20 March: Swiggy and Zomato’s statements to MediaNama said:

  • “At Swiggy we have deep regard for the city we operate in and complete respect for the sentiments of its people. We deeply regret the lapse in delivering non-veg food in the restricted area. We addressed this immediately and would like to reiterate that as of March 16, Swiggy is delivering only vegetarian food from local restaurants across all areas in Haridwar. As the industry leader, Swiggy has a central FSSAI licence and only lists FSSAI registered restaurants on the platform. We are happy to extend the necessary support to the concerned authorities to address the situation in an apt manner.”
  • Zomato: “Our long-held mission is ‘better food for more people’ and we place user experience at the centre of everything we do. All the restaurants on our platform are FSSAI complaint and we have already applied for a license for our operations in Haridwar and other locations. As a responsible platform, we respect the religious sentiments of the holy city and are currently delivering only vegetarian food.”

Previously, 18 March: Swiggy and Zomato have been served with notices from the Uttarakhand Food Department’s Food Safety section for delivering meat/non-vegetarian food in some parts of the city where it is restricted, reports the Times of India. According to the report, these notices were served following unspecified complaints from locals.

MediaNama was unable to reach Haridwar’s district level office and officer, but has reached out to both Zomato and Swiggy, and will update this when we hear from them.

RS Pal, the department’s deputy food safety officer, told TOI that Zomato and Swiggy could not produce FSSAI licenses on inspection of their offices, nor did they have ‘no objection certificates’ from the municipality to deliver non-veg food. This made them in violation of local laws, hurting the sentiments of the locals.

Zomato told TOI that it had been working with the Food Department for the last 1 year to ‘ensure that there were no complaints’ and that it had already applied for its license. Swiggy, on the other hand, said that it was sorry for the oversight in this regard and would only deliver vegetarian food in Haridwar going forward. Swiggy added that it had a central FSSAI license.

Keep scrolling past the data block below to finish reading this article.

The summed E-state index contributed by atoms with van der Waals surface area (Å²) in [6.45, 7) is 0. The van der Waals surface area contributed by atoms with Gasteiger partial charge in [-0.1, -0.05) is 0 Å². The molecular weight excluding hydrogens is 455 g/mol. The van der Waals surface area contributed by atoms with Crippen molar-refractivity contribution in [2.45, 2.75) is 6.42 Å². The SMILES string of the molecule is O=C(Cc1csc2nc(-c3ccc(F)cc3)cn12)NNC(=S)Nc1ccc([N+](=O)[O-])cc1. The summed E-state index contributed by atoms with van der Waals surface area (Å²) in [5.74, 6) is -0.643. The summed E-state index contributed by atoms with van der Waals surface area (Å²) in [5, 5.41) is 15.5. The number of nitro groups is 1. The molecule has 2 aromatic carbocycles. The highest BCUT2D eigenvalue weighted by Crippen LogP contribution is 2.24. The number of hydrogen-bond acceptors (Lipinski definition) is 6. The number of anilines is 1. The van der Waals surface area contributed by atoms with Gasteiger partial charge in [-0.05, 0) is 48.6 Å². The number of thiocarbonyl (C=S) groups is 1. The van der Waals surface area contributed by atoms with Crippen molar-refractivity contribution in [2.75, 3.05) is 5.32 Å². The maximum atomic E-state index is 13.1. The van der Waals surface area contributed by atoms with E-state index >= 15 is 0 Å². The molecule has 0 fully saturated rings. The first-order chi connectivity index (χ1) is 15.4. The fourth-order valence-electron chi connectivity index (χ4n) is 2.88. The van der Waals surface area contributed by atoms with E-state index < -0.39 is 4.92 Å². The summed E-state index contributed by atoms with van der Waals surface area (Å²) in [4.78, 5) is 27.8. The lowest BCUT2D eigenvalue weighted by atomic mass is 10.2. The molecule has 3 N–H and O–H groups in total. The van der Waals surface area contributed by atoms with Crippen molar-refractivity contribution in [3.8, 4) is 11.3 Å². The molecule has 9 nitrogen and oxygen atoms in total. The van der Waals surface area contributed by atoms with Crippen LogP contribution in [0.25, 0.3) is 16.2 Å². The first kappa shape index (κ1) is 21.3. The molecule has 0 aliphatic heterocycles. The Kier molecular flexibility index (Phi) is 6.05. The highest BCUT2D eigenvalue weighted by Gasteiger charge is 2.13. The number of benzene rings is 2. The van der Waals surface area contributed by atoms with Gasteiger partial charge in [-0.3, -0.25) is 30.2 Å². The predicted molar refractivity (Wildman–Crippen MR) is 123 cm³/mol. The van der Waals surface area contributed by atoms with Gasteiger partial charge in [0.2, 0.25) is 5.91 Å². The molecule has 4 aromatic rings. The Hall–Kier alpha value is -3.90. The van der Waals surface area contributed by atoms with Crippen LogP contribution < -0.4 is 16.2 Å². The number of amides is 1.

Challenges of being an online business in India: online is offline is online

  • Regulation (or the lack thereof): Like in the case of cab aggregators, food delivery companies have found themselves in a knot over regulations of traditional and offline businesses such as taxis, and in the case of Zomato and Swiggy, restaurants, for the lack of regulation catching up with internet businesses. Both, naturally, claim only to be the connectors or enablers of platforms on which a buyer and a seller meet.

Also read: NRAI for indirect regulation of online food delivery cos, open to making a pact

  • Local laws and licenses: Additionally, different cities have different restrictions when it comes to food, as in the case of Haridwar, which is a holy city. Even within Haridwar, meat can only be served in certain areas, apparently, after permission from the local municipality. Regulators have been after food delivery companies to get FSSAI licenses, effectively making them restaurants, which they are not.

The challenge for online businesses really is that inasmuch as they claim to be a platform, regulators only look at the end product to the consumer: transport and food delivery. For consumers, it really doesn’t make a difference as long their needs are met, whichever medium it may be through.

This disparity from regulators ultimately hurts the consumer (could be in any form: packaging prices, delivery fee, surge fee etc). In an open economy, choice is the ultimate king, and regulators need to understand that.

Our online food delivery coverage.